By: Alex Clark, Cvent
The COVID-19 pandemic feels like it’s over, but hotels, venues, and destinations everywhere are still facing understaffing as a major roadblock to success. It’s been a bit of a crisis in hospitality as a whole, but it’s an epidemic of its own for venues and destinations. With the industry bouncing back, first with meetings and events starting to return to their in-person roots, then leisure travelers returning to vacation, and finally with business travel appearing to return to 2019 levels next year, hotels and destinations must handle a booming industry with less staff and resources than ever before.
Understaffing can be a strain on a destination’s capabilities and efficiency on its own, and when coupled with rising inflation, it’s a growing problem for venues. Luckily, it’s far from insurmountable. But it will take a well-crafted plan and specific implementation to succeed with the reduction in staff that many hotels are managing.
Automation and technology are important factors in any plan hotels and destinations create in the coming months to handle the influx of business. Even when hotels and destinations have a full staff, manual management of reservations, room blocks, event diagrams, RFP evaluations and responses, and more day-to-day processes can be a huge time suck. But when understaffing is a problem, it’s close to impossible to handle all of those tasks by hand.
Implementing software to handle some—or all—of the manual processes that might be eating up a lot of time that staff don’t have to spare. Not only will automating some of their tasks save time, it will also reduce the stress and confusion that often comes with tracking things by hand. Automation can include anything from software that will take care of the majority of the task to adding a few shortcuts to programs already in use. Adding new technology can be a great way to save time, as well as finding a way to centralize processes. When everything is in one place, it’s often much easier to manage.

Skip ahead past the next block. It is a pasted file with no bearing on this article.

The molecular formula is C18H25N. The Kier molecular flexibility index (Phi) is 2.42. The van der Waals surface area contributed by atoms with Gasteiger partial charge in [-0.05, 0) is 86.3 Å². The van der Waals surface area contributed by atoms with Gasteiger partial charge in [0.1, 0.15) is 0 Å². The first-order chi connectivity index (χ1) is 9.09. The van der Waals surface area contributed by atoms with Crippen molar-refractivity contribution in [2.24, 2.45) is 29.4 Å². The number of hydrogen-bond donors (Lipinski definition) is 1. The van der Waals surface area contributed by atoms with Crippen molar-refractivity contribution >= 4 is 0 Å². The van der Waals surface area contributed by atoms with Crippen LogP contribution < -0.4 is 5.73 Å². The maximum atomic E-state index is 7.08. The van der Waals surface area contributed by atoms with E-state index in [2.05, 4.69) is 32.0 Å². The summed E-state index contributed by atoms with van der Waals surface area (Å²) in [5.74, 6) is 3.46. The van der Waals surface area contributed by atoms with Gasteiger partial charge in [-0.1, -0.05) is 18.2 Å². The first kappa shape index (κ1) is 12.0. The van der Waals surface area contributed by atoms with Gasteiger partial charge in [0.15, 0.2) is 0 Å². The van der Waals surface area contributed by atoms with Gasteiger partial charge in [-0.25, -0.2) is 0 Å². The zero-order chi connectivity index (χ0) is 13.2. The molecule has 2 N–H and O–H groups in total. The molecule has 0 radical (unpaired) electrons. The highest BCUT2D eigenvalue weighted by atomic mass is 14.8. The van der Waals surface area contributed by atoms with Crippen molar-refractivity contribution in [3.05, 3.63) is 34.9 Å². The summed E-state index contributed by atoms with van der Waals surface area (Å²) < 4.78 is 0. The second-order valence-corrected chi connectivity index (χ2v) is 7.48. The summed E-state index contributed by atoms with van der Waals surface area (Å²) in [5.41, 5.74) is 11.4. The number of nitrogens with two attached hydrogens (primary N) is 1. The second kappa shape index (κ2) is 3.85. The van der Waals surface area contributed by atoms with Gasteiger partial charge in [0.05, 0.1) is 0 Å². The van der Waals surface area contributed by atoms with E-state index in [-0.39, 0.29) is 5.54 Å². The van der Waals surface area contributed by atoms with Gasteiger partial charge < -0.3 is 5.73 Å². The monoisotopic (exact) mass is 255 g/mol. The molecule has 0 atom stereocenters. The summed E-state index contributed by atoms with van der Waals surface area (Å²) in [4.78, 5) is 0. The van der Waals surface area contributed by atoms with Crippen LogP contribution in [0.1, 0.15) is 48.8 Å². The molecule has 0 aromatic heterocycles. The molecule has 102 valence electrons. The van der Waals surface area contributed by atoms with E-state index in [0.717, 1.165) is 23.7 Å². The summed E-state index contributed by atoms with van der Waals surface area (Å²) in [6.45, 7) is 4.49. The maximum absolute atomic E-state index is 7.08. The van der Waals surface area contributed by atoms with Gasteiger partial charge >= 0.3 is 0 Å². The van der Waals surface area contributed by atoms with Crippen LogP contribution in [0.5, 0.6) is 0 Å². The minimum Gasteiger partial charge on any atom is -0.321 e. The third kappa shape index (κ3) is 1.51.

One of the ways to add automation to save time and manage with less staff is through RFP response software. It can take a lot of manpower and time to successfully manage the RFP process, especially with the boom in events that hospitality is experiencing now. First hotels and venues need to evaluate how good of a fit each incoming RFP is for the venue, based on need dates, space, special requirements, and more. It’s a lot to keep track of and weigh against each other to determine which RFPs are most worth responding to.
Responding to RFPs is a time slog of its own, as each needs to be personalized to the planner and RFP it’s addressing. And creating responses that are visually impressive is another time-intensive task that needs to be done in order to actually win over business. No one wants to book an event with a venue whose response looked like it was made in Microsoft Word 2003. Planners want images and easy, web-and mobile-friendly layouts.
To cut down on a large chunk of this process, hotels and destinations can add software to their arsenal that will evaluate the quality of incoming RFPs, to help the staff figure out which RFPs are most worth their time. Software can enter the basics of an RFP response to a template to help create interesting and appealing responses in much less time. Automating just those two simple steps can be a great way to reduce the load that staff has to deal with.
Room blocks are another massively manpower-intensive task that hotels manage on a regular basis. They’re also an area where a lot can go wrong when they’re managed by hand—mistyping a name or a credit card number can cause a number of problems when a guest needs to check in. And that’s not even taking into consideration how difficult it can be to make sure all of the information is entered into the same place and updated accordingly.
Technology can help here, as well. Room block management software usually provides a central location to store all data pertaining to a given room block. That means if someone calls in a reservation, it will be added to the same place as someone booking online automatically. It’s a great way to save time for limited staff, and they’ll be grateful to reduce the headache of room block management to boot.
A third opportunity to introduce technology and automation, though far from the last, is in event diagramming. To a certain degree, diagramming will always take some time—each event is its own entity, and no two events are the same. It’s also an unavoidable step in the event management process. Every event needs a diagram.
But that doesn’t mean it has to be a huge time-consuming ordeal. Some event diagramming software can save templates, so not every diagram has to start at square one. Most have the added benefit of updating in real time and utilizing collaboration, allowing venue, planner, and client to see the most current version of the diagram. Even the few minutes saved on sending emails back and forth to verify the latest details of the diagram can make a big difference when staffing is limited.
Understaffing is a real problem for most hotels, venues, and destinations today. In a resurging hospitality industry, that means handling more business with fewer people to help. That’s where technology and automation come in; little changes, implementing software one program at a time, can make a large difference when it comes to a venue’s workload. There are plenty of places to lean into technology and automation, and there’s no time like the present to start.